When I see a book about a female botanist in the nineteenth century, I expect one of two storylines: either “woman fights sexism to pursue her dreams” or “unconventional woman finds fulfillment in romance”—or both. This book flirts with both narratives but settles down with neither, and is better for it.
The Signature of All Things is a big, ambitious book, beginning with the world-spanning exploits of one Henry Whittaker, thief turned botanist, in the late 1700s, before moving on to his daughter Alma about 50 pages in. Alma grows up fantastically wealthy and encouraged to follow scientific pursuits, falls in love with a local publisher, and you think you know where this is going.... but then, well, it doesn’t go that way, and a third of the way through the book she’s 48 years old, and then the real story begins.
One of the difficulties with this novel is that there’s no real driving plot—or rather, Alma’s life is the plot, though there are some significant time-skips—but it consistently defied my expectations and kept my interest. It’s a book about the Enlightenment, with a lot of research and discovery and expanding of horizons, and I came away impressed with Gilbert’s respect for science. Alma is someone whose intellectual life is as important to her (perhaps more so) than her emotional life, and most authors would have a hard time writing about that sort of character in a positive and believable way—which makes sense; writing a good novel almost always requires an author to be intensely interested in feelings. But Gilbert balances the science and emotion well, and even has me looking at mosses (Alma’s specialty) with new eyes. Her writing style itself draws the reader in, energetic and engaging and far more polished than I expected from someone best known for a mega-bestselling mid-life-crisis memoir (judge me all you like for that).
But too often in this 499-page book I felt Gilbert was perhaps getting carried away with her writing. Whole sections go on far longer than necessary (the Tahiti episode, for instance); at least 50 pages could have been cut without harming the story. Worse, the books feels weighted more toward narrative summary than scenes, which means we’re being told a lot about the characters and their activities rather than being in the story with them watching events unfold. I’ve noticed this problem in a number of recent novels, and I don’t know whether it originates with authorial lack of confidence or just the desire to cram in everything about a character’s life, but it results in a less engaging and memorable story. When Gilbert gets into the scenes, it’s excellent; the solar system dance tells us more about Alma’s childhood than all the summary preceding it, and lingers far longer in the reader’s mind besides.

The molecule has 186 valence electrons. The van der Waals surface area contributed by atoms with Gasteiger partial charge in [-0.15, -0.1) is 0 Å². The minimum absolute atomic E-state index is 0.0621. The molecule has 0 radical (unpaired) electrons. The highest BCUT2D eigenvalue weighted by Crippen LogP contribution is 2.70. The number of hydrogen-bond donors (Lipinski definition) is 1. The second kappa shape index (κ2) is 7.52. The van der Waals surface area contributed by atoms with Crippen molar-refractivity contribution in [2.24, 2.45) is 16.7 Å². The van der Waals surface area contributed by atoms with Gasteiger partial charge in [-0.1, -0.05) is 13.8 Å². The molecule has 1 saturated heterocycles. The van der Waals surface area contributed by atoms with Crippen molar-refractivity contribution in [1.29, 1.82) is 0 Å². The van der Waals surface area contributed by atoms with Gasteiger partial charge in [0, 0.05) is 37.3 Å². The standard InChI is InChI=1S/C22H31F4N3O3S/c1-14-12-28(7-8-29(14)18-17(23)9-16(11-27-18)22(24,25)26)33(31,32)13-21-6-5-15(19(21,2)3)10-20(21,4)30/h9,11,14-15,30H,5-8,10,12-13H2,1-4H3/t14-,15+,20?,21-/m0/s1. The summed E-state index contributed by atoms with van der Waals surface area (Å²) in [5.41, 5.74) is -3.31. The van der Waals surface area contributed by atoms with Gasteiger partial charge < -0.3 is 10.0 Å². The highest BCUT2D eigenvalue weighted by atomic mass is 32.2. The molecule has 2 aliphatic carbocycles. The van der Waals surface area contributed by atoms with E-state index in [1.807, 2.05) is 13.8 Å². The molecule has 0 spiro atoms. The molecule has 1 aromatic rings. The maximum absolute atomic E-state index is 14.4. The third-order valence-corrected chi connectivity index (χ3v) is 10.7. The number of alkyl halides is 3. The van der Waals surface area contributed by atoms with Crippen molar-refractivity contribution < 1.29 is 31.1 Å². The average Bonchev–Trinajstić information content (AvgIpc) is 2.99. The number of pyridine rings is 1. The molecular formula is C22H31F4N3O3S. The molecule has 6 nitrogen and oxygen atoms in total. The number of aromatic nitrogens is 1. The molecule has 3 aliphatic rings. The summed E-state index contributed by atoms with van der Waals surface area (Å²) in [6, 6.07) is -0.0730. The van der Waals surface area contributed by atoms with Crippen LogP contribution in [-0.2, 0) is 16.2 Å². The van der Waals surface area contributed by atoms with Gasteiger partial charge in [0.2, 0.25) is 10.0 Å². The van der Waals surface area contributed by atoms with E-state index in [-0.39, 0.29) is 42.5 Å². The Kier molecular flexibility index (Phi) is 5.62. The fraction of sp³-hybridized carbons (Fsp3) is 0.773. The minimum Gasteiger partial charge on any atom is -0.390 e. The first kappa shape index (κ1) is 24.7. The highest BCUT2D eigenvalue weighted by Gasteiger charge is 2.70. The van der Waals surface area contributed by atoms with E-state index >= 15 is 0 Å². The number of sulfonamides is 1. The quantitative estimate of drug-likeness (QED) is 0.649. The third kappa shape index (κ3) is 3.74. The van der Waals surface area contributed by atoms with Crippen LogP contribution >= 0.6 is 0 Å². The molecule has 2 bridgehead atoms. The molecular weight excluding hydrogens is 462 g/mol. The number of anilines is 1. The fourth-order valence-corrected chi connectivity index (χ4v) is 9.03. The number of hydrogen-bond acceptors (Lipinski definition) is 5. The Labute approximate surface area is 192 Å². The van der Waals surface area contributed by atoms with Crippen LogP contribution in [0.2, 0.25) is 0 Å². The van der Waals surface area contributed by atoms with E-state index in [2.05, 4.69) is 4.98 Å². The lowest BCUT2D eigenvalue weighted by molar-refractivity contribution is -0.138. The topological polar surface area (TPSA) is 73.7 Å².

The biggest problem with all the summarizing is that it distances the reader from the characters. Alma is well-developed and believable, and I enjoyed her story, but my investment came more from curiosity to know what would happen next than any emotional connection to her (and for all the science, this is still a novel, so emotional connections are to be desired). The secondary characters are colorful and often intriguing, but suffer from being described more than shown. Prudence, in particular, is potentially fascinating but gets too little page time, leaving her relationship with Alma not quite believable (they grow up together from the age of 10, without access to other children, and maintain a polite distance the entire time?). Ambrose works because we see his relationship with Alma develop as she experiences it. Retta is bizarre—in fact, all Gilbert’s women have extreme personalities of one sort or another, and by the time Retta was introduced my suspension of disbelief was breaking. Henry is a mess of contradictions not really explained by the 50 pages spent on his backstory, though beginning with his adventures rather than Alma’s childhood was an astute choice. For the most part I believed in these people, but by zooming out too often Gilbert kept me from truly knowing them.
Overall, then, I found this a worthy novel but not a great one, though it has great potential that a firmer editor might have captured. Not having read Gilbert before, it was a pleasant surprise and an enjoyable read, and I admire its bold choices. I just wish it had been a bit more focused.